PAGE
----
For most of us, the marketing and public relations campaigns don’t happen. There are no appearances on national television to promote the book, no autograph signings at prestigious bookstores, no fans clamoring for the next one. The entire promotional strategy is whatever you can drum up on Facebook or Twitter. The publisher has already moved on to the next big project.
Meanwhile, you stupidly search for some evidence that people know the book exists and might actually buy it. You use different online search engines looking to see who’s selling it. You check the sales numbers on Amazon and nearly celebrate when you rise higher than #10,000 as if you’d just broken the top ten in Publisher’s Weekly chart.
You search for any and all reviews – glad to have one, even if it comes from “Agricultural Digest” or “Waste Management Weekly.” And, if you’re wildly delusional, you hope your book might get noticed enough for an award of some sort from some group somewhere – a discussion group or a teen writing class. And when it doesn’t and tons of other books by authors you’ve never heard of do, you seek consolation in your own artistic integrity and vision and figure it’s a matter of “pearls before swine.”
Then the sales reports come in and, by your own estimation, your own family hasn’t bought any copies. By another estimation, you realize it will take three-quarters of a century to recoup any advance you may have received.
Then you think: it isn’t worth it. It’s too much work. My wife and children suffered through months of neglect from me, all for what? You tell yourself there’s no point in writing anything else – not at that price – not for that sacrifice. And you quietly withdraw with a final whimpering realization that no one will notice that you’ve stopped writing anyway since, obviously, no one knew you had started in the first place.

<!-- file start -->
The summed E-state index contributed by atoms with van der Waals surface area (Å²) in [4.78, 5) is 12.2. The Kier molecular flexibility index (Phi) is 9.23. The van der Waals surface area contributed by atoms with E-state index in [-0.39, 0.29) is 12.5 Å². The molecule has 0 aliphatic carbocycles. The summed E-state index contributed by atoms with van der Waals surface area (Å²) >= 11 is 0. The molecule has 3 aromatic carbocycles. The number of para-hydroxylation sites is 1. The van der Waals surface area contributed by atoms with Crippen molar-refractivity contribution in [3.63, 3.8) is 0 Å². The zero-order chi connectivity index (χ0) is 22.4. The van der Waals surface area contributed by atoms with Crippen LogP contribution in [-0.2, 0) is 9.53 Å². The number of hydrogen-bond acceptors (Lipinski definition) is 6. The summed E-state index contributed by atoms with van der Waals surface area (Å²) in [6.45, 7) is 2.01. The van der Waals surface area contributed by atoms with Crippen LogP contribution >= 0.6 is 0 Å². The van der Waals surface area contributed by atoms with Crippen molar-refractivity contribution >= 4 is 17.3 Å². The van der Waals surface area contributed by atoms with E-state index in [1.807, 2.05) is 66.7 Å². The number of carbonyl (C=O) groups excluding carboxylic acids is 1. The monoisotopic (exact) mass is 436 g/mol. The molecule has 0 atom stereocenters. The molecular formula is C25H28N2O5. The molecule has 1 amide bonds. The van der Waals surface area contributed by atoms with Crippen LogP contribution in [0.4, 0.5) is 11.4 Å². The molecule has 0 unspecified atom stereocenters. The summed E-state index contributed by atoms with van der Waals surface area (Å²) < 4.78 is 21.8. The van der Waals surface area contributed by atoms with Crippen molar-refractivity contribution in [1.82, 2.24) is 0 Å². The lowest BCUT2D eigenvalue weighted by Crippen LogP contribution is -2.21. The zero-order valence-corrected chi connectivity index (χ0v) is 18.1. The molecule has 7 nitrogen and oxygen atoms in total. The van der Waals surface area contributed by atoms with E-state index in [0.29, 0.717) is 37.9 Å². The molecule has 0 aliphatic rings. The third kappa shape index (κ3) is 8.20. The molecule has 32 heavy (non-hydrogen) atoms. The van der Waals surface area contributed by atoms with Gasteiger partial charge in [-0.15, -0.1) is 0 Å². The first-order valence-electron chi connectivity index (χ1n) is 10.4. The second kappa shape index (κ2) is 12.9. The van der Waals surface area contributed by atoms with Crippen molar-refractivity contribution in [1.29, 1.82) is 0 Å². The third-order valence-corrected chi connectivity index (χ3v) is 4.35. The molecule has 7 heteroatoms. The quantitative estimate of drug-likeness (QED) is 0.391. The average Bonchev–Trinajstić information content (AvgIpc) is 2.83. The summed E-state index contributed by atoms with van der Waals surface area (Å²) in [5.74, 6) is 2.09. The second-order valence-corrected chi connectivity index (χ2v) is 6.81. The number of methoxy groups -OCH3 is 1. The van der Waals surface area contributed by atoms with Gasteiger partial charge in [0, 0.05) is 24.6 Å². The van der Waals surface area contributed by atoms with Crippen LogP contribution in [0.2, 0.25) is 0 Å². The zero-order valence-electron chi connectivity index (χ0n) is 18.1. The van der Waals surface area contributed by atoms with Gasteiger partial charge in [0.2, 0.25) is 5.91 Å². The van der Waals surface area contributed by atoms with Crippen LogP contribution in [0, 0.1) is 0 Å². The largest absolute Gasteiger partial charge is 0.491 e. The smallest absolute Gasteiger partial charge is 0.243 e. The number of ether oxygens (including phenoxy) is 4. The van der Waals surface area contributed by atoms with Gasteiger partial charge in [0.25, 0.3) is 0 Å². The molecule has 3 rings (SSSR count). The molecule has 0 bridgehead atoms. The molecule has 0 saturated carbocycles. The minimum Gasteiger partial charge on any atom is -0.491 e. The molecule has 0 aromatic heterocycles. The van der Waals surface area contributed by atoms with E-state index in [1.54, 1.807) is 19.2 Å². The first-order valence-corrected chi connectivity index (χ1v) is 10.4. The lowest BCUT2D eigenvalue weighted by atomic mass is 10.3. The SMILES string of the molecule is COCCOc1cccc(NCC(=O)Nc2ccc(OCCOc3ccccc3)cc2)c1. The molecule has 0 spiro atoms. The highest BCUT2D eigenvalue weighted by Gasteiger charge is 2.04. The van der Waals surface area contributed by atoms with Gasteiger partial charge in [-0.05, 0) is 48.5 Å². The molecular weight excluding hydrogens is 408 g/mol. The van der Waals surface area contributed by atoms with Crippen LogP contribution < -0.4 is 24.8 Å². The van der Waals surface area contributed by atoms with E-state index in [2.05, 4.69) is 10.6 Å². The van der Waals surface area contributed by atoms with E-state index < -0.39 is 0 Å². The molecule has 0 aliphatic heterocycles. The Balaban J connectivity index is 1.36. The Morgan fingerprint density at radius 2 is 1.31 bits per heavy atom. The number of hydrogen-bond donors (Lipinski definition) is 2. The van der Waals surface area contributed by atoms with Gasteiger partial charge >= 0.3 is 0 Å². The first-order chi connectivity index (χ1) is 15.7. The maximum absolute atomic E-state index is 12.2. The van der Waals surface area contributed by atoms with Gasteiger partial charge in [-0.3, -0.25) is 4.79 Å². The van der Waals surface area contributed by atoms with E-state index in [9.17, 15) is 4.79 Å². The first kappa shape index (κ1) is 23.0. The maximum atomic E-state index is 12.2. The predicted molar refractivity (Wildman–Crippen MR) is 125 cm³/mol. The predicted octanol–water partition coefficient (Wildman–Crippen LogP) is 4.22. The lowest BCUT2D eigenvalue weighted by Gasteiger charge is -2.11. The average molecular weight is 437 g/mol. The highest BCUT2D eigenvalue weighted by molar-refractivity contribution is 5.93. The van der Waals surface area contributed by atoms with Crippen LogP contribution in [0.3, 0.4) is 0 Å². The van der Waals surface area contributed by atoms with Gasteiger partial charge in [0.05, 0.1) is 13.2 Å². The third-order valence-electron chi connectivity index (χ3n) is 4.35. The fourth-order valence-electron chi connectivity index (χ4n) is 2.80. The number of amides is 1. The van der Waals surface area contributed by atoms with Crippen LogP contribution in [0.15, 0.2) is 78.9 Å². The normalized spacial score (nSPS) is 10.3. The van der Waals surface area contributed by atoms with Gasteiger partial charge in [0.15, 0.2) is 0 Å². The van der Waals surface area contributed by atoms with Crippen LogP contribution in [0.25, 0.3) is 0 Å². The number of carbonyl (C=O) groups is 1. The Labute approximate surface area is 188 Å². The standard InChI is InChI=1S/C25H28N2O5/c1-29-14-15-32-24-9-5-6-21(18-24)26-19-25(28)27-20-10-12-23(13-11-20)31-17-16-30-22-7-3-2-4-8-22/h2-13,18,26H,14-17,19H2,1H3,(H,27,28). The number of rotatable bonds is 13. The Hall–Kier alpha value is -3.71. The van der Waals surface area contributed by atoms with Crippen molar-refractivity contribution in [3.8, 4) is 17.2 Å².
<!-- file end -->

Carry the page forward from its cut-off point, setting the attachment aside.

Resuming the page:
You say it’s over. And it is.
Until you wake up in the middle of the night with some new idea and you think, hey, this is pretty good, let me just write that down.
Author – Paul McCusker
Publisher – Lion Fiction
Pages – 320
Release Date – 20th November 2015
Format – ebook, paperback
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A former Scotland Yard detective, Father Gilbert knows about death. But, now a priest of a modest Anglican church in the small town of Hailsham, he didn’t expect it to show up like this – in the suicide of a man who threw himself off the church tower, and in the discovery of a two-hundred-year-old body beneath an ancient bridge.
The deaths are linked. The mummified corpse under the bridge, a murder victim, reignites a centuries-old battle between two local families – the Todds and the aristocratic Hayshams. Then both David Todd and Lord Haysham begin to act strangely. They are fearful for reasons they won’t explain.
When Lord Haysham is murdered, David Todd is the prime suspect. But Todd is acting maniacal, claiming great forces of evil are at work. An entire history of violence and depravity begins to emerge – interweaving the history of several local families with a secret occult society that engages in Black Masses. Has the Society emerged again?